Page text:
"Reflecting on those things not only strengthens you for today, but you realize where you’ve been and how that’s influenced you in your music and as a man. I’m feeling all the blessings, that’s for sure."

The Us Five band has been playing for a while now,and like any good group of improvising musicians, they get a better feel for one another. They develop their own language. But they also bring their own influences that can change the direction of the music -- on a given night, at a given moment, or less conspicuous, over the course of time. He's happy with the way the band has developed and enthused that it contains so many musical possibilities.

"It’s like the Thad Jones/Mel Lewis band. When Thad would conduct, night to night he would direct and change the way the rhythm section would play. He’d cut off the drums or bass. Things just happened from knowing each other and people paying attention. It could happen in any ensemble, like the way Miles’ bands always were. There’s certain things that take shape from night to night that are really beautiful and creative. That’s been happening in this group from the beginning. The idea of having double drummers, all of a sudden everyone’s not just playing a role. Everyone has to participate in a more personal way."

[Photo: Joe Lovano and Us Five, Esperanza Spalding on bass, at the Newport Jazz Festival, August, 2009. © R.J. DeLuke]

"Each of us are doing other things," he said. "Esperanza (Spealding, bassist) is emerging as a leader. She’s writing and touring as a leader with different size groups. Mela (drummer Francisco Mela) has different bands he’s putting together and playing with other folks. Otis (drummer Otis Brown III) also. James (Weiderman, pianist) and myself. During this whole time we’ve been together as a band, we’ve all been playing and doing things outside of that situation. When you come back together, you bring your experiences--where you’ve traveled, where you’ve been--into the mix. That’s been happening too. That’s, in a way, why the music keeps growing and developing. People that only play in one situation, the music can get routine. That’s not happening with us because everyone’s into some things."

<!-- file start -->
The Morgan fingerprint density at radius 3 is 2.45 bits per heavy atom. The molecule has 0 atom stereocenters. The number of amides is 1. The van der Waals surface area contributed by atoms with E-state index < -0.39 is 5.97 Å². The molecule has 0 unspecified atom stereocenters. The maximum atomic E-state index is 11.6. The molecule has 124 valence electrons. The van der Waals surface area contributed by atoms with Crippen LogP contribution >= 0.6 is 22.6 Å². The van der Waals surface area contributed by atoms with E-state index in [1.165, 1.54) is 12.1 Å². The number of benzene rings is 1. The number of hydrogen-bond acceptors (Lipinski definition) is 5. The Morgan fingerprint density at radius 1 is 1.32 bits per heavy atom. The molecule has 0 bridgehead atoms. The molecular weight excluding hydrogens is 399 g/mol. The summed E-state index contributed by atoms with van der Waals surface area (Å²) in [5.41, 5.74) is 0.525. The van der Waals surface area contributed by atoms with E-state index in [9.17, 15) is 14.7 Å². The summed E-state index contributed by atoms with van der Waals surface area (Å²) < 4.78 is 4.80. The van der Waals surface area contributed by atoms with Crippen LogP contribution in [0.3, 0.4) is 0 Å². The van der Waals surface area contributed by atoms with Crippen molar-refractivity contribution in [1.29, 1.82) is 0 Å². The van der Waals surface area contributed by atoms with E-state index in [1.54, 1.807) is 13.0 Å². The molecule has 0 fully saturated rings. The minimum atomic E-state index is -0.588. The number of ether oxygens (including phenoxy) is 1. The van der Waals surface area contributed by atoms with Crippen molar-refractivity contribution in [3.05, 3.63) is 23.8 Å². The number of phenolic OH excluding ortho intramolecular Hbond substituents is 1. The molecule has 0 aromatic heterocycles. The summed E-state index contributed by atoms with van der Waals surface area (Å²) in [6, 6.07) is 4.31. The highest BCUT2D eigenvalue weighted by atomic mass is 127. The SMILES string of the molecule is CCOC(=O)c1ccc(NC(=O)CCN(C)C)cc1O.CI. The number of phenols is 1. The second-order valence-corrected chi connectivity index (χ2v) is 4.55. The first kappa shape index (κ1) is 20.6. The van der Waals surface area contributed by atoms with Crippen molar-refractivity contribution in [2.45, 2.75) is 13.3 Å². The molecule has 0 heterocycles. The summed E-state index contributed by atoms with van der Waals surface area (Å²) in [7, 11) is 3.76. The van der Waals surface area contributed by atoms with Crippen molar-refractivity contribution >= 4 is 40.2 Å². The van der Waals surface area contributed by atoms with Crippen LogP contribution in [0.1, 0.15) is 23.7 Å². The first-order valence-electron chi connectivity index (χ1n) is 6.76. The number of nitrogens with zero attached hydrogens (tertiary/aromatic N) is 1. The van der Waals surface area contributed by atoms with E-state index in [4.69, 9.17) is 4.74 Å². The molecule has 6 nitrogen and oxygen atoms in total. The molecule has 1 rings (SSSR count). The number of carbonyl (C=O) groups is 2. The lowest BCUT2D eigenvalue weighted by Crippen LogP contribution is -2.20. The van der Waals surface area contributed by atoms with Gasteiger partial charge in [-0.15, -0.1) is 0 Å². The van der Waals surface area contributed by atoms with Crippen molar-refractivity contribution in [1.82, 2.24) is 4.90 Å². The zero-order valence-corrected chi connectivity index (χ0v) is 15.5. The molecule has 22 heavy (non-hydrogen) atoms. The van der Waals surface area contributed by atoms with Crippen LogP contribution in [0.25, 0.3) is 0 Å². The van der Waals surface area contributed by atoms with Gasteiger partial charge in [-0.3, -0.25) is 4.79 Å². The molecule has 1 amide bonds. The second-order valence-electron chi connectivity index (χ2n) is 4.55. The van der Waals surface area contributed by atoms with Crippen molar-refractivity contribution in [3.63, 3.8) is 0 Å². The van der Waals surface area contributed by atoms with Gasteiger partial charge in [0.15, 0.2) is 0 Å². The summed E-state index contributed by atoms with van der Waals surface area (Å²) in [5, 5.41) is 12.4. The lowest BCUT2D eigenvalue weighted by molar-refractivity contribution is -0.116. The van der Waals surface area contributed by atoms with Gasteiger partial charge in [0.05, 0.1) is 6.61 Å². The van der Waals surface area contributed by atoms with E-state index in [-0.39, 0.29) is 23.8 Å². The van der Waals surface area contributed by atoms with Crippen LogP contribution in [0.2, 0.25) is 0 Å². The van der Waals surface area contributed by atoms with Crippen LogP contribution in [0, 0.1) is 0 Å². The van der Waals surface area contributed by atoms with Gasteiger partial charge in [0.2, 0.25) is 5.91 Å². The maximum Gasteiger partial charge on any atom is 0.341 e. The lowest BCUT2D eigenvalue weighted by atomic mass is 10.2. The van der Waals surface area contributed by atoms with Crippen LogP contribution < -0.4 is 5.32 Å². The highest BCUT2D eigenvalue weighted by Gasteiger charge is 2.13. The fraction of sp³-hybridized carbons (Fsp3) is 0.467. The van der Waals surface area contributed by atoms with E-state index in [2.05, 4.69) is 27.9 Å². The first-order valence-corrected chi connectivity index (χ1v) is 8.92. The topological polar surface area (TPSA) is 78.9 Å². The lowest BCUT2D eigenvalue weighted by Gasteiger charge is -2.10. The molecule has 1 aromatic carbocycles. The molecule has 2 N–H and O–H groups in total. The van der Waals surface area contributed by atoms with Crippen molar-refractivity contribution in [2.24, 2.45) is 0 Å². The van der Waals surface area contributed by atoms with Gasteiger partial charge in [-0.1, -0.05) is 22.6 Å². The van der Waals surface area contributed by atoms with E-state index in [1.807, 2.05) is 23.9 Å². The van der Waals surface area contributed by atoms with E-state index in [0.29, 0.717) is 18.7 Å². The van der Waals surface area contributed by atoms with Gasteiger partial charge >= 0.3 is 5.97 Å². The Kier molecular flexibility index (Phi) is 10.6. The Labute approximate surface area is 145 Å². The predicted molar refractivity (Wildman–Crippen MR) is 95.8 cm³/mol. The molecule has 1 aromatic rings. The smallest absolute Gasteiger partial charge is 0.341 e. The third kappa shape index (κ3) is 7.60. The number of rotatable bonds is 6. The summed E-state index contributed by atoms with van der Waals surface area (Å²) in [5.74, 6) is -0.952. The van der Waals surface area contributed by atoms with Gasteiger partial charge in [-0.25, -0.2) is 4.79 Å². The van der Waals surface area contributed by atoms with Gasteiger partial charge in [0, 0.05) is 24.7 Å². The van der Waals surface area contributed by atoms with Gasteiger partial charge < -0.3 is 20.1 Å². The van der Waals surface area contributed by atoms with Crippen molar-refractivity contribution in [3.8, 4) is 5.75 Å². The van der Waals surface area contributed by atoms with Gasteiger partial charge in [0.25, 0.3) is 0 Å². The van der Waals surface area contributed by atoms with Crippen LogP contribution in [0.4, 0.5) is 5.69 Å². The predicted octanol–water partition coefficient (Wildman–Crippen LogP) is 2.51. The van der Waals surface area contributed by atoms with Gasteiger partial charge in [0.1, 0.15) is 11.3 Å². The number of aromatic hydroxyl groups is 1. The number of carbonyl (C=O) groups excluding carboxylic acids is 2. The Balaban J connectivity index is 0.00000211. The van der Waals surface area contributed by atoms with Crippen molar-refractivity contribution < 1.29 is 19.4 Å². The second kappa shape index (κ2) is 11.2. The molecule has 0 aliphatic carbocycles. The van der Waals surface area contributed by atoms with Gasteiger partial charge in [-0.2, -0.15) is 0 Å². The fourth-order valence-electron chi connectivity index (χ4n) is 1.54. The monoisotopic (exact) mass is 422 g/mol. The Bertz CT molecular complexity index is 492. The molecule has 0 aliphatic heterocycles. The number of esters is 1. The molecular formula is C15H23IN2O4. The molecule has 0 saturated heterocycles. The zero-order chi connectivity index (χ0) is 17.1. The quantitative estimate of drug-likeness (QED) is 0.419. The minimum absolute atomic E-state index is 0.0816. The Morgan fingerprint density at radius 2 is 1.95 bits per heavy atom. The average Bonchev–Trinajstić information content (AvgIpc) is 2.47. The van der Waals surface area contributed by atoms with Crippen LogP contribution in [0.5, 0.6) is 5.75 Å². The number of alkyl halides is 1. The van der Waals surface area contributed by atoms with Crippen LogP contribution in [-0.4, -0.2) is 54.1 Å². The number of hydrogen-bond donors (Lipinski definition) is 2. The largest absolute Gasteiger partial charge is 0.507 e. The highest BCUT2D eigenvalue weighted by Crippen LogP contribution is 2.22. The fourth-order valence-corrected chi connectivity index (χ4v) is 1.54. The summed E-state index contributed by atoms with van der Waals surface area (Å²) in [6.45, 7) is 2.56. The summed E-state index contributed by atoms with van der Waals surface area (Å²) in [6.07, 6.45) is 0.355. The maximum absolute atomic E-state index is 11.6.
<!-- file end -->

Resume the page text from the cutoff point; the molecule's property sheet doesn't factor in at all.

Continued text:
A life experience builds upon another. For artists, it's essential to growth. It should be that wayy for everyone. (those results are still not in).

"When this band first started, I was doing stuff with Hank (Jones) that was influencing how I was going to have this band. That was a rich period, 2003, 2004. When I first met Esperanza, she was in some of my ensembles. My recording “Viva Caruso” came out. The recordings with Hank were starting to come out and I was playing a lot with him. Esperanza and all those folks, Mela and everybody I was playing with at that time, which is now about eight years ago already, those things were fueling their direction and approach at that young age."

He pauses, like he does at time before the next explosive statement of a sax solo.

"Everything you do fuels your ideas for stuff that’s gonna happen. That feels really good."

Hell, yeah. Sixty more, Joe.